Although formal separation from the EU will take time, the uncertainty introduced by the vote has already manifested itself in the financial markets. Such uncertainly is likely to affect other areas of the global economy in the short term and is expected to continue at least until the date on which the terms of the UK’s exit have been determined.

The impact on entities will vary significantly by industry sector and by other entity-specific factors. However, given the vote’s shock to global financial markets and their immediate reaction to it, all entities should consider how they are affected and what they may need to communicate to the market. The following are some near-term considerations: 

  • Typically, sharp rises in economic uncertainty express themselves initially and most forcefully through the liquidation of financial assets, which can significantly affect the value of currencies and drive down the value of equity securities. Flight by entities to safe-haven assets is also common.
  • In the UK corporate sector, the vote to leave the EU is likely to fuel perceptions of uncertainty and depress risk appetite. Lower risk appetite is likely, in turn, to lead to a squeeze in business investment and hiring in UK operations as well as a renewed focus on cash and cost control.  
  • Legal ramifications will take longer to become clear and will depend on the time frames associated with the terms of the EU departure agreement. However, for at least two years, EU regulations and EU-inspired UK laws will continue to apply. 

Given the potentially significant and far-reaching effect of the departure negotiations, entities should be aware of the following financial and regulatory reporting considerations as their next reporting cycle approaches:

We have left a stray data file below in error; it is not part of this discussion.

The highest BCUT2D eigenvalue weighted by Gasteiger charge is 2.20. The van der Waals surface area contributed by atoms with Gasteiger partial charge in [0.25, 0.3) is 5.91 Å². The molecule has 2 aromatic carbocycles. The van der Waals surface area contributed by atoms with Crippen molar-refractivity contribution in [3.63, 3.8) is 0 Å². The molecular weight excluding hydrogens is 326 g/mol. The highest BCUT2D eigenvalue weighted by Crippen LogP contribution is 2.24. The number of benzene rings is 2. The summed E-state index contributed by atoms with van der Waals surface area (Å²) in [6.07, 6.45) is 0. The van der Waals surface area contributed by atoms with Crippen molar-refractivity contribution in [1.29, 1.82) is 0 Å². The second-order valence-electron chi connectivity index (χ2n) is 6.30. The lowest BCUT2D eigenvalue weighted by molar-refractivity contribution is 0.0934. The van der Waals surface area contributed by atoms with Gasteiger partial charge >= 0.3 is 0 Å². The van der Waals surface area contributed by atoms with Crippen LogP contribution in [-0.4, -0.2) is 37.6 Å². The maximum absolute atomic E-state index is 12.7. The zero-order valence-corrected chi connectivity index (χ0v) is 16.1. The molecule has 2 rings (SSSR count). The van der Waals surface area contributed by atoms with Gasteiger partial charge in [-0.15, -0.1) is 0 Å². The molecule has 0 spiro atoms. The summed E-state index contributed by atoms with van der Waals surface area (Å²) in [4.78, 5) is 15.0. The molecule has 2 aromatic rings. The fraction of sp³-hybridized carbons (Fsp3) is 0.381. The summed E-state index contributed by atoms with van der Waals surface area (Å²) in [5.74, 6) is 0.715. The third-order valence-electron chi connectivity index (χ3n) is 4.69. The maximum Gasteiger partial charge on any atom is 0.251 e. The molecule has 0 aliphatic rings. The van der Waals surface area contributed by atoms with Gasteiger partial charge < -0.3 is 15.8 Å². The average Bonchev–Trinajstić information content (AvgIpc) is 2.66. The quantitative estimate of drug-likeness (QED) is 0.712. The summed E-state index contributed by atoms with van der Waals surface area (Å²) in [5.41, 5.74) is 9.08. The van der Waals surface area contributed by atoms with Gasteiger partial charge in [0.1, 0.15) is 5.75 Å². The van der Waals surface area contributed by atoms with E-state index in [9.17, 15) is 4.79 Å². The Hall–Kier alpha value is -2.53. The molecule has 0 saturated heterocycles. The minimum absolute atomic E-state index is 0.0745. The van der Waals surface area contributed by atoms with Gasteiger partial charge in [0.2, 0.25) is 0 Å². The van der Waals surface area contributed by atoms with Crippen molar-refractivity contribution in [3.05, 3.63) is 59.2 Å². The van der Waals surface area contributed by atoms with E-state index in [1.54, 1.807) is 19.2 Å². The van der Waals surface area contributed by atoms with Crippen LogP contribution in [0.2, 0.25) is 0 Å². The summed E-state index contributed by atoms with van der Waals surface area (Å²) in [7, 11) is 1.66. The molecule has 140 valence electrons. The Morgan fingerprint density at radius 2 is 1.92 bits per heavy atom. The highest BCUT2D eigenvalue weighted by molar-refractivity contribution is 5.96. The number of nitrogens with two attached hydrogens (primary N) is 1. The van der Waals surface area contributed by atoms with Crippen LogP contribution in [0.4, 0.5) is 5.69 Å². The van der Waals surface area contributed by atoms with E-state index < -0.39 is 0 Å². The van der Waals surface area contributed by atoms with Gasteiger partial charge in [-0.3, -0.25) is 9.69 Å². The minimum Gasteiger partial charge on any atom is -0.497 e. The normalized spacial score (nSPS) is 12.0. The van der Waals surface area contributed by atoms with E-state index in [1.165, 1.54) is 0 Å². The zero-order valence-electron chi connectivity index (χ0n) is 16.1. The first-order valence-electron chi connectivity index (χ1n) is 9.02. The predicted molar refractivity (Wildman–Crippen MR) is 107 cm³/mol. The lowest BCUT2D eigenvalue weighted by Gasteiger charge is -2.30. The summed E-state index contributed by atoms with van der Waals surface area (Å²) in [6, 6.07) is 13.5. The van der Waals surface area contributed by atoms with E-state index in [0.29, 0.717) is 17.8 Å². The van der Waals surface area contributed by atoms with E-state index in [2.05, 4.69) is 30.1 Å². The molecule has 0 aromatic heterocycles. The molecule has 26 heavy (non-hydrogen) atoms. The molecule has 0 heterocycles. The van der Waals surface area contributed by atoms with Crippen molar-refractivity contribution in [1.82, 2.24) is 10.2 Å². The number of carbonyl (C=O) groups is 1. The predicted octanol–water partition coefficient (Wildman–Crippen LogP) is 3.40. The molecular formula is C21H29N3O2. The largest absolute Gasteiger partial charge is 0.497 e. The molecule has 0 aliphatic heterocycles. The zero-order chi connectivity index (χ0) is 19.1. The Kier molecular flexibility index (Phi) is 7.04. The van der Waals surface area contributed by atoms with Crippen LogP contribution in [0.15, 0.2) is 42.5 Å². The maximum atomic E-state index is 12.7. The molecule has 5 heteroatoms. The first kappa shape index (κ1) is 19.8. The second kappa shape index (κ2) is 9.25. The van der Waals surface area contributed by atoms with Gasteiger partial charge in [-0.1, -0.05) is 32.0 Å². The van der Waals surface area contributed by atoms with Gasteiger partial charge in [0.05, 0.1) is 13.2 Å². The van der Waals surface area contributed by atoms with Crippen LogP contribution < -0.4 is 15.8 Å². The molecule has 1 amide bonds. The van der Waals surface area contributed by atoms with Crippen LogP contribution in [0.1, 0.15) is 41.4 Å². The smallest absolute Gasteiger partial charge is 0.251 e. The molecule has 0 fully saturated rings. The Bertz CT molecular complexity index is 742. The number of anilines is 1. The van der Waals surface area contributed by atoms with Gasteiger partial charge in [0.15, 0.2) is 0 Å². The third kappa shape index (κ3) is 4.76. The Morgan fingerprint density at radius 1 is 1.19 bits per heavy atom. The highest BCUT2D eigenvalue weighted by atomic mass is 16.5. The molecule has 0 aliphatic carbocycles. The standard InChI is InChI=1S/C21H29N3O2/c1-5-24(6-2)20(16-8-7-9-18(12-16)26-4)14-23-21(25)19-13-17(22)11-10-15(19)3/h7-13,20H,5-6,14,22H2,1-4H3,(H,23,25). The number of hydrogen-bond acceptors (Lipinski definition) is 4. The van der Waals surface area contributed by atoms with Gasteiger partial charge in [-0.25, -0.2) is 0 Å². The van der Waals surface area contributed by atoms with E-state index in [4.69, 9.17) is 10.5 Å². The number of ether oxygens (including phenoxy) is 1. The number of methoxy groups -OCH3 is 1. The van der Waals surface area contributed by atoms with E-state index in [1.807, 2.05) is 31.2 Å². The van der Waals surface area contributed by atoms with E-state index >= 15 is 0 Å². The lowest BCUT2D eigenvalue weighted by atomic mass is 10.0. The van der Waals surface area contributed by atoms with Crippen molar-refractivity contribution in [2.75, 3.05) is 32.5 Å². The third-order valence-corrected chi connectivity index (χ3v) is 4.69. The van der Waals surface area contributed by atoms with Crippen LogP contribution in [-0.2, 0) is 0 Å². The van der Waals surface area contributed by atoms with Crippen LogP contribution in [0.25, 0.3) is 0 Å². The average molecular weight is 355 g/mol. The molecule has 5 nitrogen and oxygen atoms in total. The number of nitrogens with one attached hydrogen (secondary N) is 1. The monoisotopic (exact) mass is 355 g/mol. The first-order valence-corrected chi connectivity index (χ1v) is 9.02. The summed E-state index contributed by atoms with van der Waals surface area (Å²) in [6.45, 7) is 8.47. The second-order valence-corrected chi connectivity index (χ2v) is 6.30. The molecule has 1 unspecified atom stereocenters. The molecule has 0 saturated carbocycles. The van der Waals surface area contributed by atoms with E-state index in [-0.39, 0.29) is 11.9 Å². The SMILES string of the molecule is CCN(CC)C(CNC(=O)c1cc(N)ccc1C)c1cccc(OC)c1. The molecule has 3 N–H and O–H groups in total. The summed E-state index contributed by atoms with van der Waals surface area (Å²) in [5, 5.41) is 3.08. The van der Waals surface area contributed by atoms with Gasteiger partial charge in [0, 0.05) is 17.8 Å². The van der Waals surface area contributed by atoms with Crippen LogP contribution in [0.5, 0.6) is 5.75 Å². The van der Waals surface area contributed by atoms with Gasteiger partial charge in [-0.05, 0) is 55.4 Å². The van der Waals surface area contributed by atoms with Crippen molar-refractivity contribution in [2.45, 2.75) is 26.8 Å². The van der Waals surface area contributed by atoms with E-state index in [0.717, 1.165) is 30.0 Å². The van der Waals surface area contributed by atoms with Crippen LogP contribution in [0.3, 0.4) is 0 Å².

• Risk factors — The departure process may affect an entity’s risk factors, including new risks or changes to existing risks, that may need to be disclosed. Affected registrants may consider developing a process to monitor material developments related to exit negotiations and consider any necessary updates to their risk factors. In an interim report, an entity’s disclosures may need to include more detail than the usual summary and reference to the risk factors included in the latest annual report.
  • Accounting policies — In an uncertain environment, management’s disclosure in MD&A of an entity’s accounting principles and its methods of applying those principles may be especially critical to an investor’s understanding of the entity’s financial statements. Further, entities should carefully consider the disclosure requirements in ASC 235-10-50-1 through 50-3 related to accounting policies disclosed in either their interim or annual financial statements.